OIC to ask Myanmar for unconditional aid access to Rohingya

The Organisation of Islamic Cooperation plans to ask Myanmar to allow the OIC and other groups unconditional access to provide aid to Rohingya Muslims in Rakhine State, a Malaysian newspaper has reported.

Foreign ministers of the OIC will make the request at a meeting in Kuala Lumpur on January 19, the organisation’s special envoy to Myanmar, Mr Syed Hamid Albar, was reported as saying by The Star online.

Syed Hamid, a former Malaysian foreign minister, said Myanmar had refused to allow the OIC to provide aid to the Rohingya and would only permit it from individual countries.

The meeting, to be addressed by Malaysian Prime Minister Mr Najib Razak, will also ask Myanmar to stop “its campaign of violence and hate against the persecuted Rohingya community,” the report said.

“This meeting will help keep the Rohingya issue in focus at the international level as it is very serious when there are allegations of crimes against humanity, of ethnic cleansing,” said Syed Hamid.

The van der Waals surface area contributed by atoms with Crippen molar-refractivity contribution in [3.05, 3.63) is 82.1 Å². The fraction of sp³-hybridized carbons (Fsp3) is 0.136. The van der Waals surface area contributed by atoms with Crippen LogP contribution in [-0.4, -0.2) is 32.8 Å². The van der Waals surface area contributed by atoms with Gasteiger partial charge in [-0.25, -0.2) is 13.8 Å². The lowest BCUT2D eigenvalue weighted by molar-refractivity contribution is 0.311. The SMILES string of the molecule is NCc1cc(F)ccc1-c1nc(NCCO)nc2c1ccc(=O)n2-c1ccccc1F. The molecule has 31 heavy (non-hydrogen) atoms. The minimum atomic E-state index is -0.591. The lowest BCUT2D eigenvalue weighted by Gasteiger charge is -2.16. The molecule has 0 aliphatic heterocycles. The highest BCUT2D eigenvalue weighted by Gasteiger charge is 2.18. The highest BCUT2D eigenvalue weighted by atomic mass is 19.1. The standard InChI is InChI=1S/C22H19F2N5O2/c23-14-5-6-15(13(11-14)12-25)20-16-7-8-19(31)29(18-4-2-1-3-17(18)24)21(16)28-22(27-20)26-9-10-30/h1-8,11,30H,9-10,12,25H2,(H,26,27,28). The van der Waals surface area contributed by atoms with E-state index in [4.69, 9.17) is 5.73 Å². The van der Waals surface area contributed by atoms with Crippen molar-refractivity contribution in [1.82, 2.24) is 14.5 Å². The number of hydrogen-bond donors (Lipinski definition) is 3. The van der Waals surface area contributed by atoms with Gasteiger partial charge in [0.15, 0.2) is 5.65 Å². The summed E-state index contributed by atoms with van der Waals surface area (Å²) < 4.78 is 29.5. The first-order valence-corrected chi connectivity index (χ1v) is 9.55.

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“We want Myanmar to stop all the military operations, hate campaign and encouraging violence against the community,” he said.

“We don’t want another genocide such as the one that happened in Cambodia or Rwanda to take place, because the international community failed to do enough to prevent it.”

Syed Hamid said the international community, including the OIC, had wanted an independent international commission to investigate the situation in Maungdaw Township, where a security operation was launched in early October after Muslim militants launched deadly attacks on Border Guard Police posts.

Myanmar’s response to the request was to appoint an internal commission chaired by its vice-president, he said.

“They came up with a report, but it was not credible. This is why we want Myanmar to address this issue instead of denying there is a problem,” Syed Hamid said.

In an interim report released on January 3, the Rakhine State Investigation Commission headed by Vice President U Myint Swe said there was no evidence of genocide or religious persecution against the “Bengali” population in the state.

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